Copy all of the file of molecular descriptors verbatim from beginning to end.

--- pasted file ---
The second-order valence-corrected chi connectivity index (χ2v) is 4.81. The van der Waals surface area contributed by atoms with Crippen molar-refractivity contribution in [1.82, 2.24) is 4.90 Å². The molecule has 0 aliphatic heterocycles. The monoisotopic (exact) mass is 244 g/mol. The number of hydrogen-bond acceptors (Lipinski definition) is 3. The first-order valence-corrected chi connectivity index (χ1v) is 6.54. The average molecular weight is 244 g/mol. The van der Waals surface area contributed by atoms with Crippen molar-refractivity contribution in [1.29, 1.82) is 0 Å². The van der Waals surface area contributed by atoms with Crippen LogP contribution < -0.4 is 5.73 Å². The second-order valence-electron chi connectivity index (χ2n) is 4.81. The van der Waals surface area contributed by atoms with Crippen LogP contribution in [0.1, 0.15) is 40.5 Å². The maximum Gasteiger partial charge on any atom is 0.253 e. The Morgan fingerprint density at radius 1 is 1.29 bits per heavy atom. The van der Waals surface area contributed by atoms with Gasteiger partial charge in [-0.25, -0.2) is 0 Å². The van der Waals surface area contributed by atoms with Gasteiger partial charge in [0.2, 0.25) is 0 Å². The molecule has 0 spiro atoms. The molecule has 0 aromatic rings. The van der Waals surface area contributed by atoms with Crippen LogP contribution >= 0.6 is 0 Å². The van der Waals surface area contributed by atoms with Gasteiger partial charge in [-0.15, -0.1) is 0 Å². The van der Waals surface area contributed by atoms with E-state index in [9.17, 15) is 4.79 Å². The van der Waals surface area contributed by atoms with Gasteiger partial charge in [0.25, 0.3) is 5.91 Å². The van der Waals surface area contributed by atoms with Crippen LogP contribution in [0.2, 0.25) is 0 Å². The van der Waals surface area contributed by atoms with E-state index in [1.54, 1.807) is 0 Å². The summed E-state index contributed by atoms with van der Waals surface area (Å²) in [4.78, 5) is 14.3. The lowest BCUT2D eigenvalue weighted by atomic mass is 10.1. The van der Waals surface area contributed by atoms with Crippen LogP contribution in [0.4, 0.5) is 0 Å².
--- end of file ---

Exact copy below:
The second-order valence-corrected chi connectivity index (χ2v) is 4.81. The van der Waals surface area contributed by atoms with Crippen molar-refractivity contribution in [1.82, 2.24) is 4.90 Å². The molecule has 0 aliphatic heterocycles. The monoisotopic (exact) mass is 244 g/mol. The number of hydrogen-bond acceptors (Lipinski definition) is 3. The first-order valence-corrected chi connectivity index (χ1v) is 6.54. The average molecular weight is 244 g/mol. The van der Waals surface area contributed by atoms with Crippen molar-refractivity contribution in [1.29, 1.82) is 0 Å². The van der Waals surface area contributed by atoms with Crippen LogP contribution < -0.4 is 5.73 Å². The second-order valence-electron chi connectivity index (χ2n) is 4.81. The van der Waals surface area contributed by atoms with Crippen LogP contribution in [0.1, 0.15) is 40.5 Å². The maximum Gasteiger partial charge on any atom is 0.253 e. The Morgan fingerprint density at radius 1 is 1.29 bits per heavy atom. The van der Waals surface area contributed by atoms with Gasteiger partial charge in [-0.25, -0.2) is 0 Å². The van der Waals surface area contributed by atoms with Gasteiger partial charge in [0.2, 0.25) is 0 Å². The molecule has 0 spiro atoms. The molecule has 0 aromatic rings. The van der Waals surface area contributed by atoms with Crippen LogP contribution >= 0.6 is 0 Å². The van der Waals surface area contributed by atoms with Gasteiger partial charge in [-0.15, -0.1) is 0 Å². The van der Waals surface area contributed by atoms with E-state index in [9.17, 15) is 4.79 Å². The van der Waals surface area contributed by atoms with Gasteiger partial charge in [0.25, 0.3) is 5.91 Å². The van der Waals surface area contributed by atoms with Crippen LogP contribution in [0.2, 0.25) is 0 Å². The van der Waals surface area contributed by atoms with E-state index in [1.54, 1.807) is 0 Å². The summed E-state index contributed by atoms with van der Waals surface area (Å²) in [4.78, 5) is 14.3. The lowest BCUT2D eigenvalue weighted by atomic mass is 10.1. The van der Waals surface area contributed by atoms with Crippen LogP contribution in [0.4, 0.5) is 0 Å².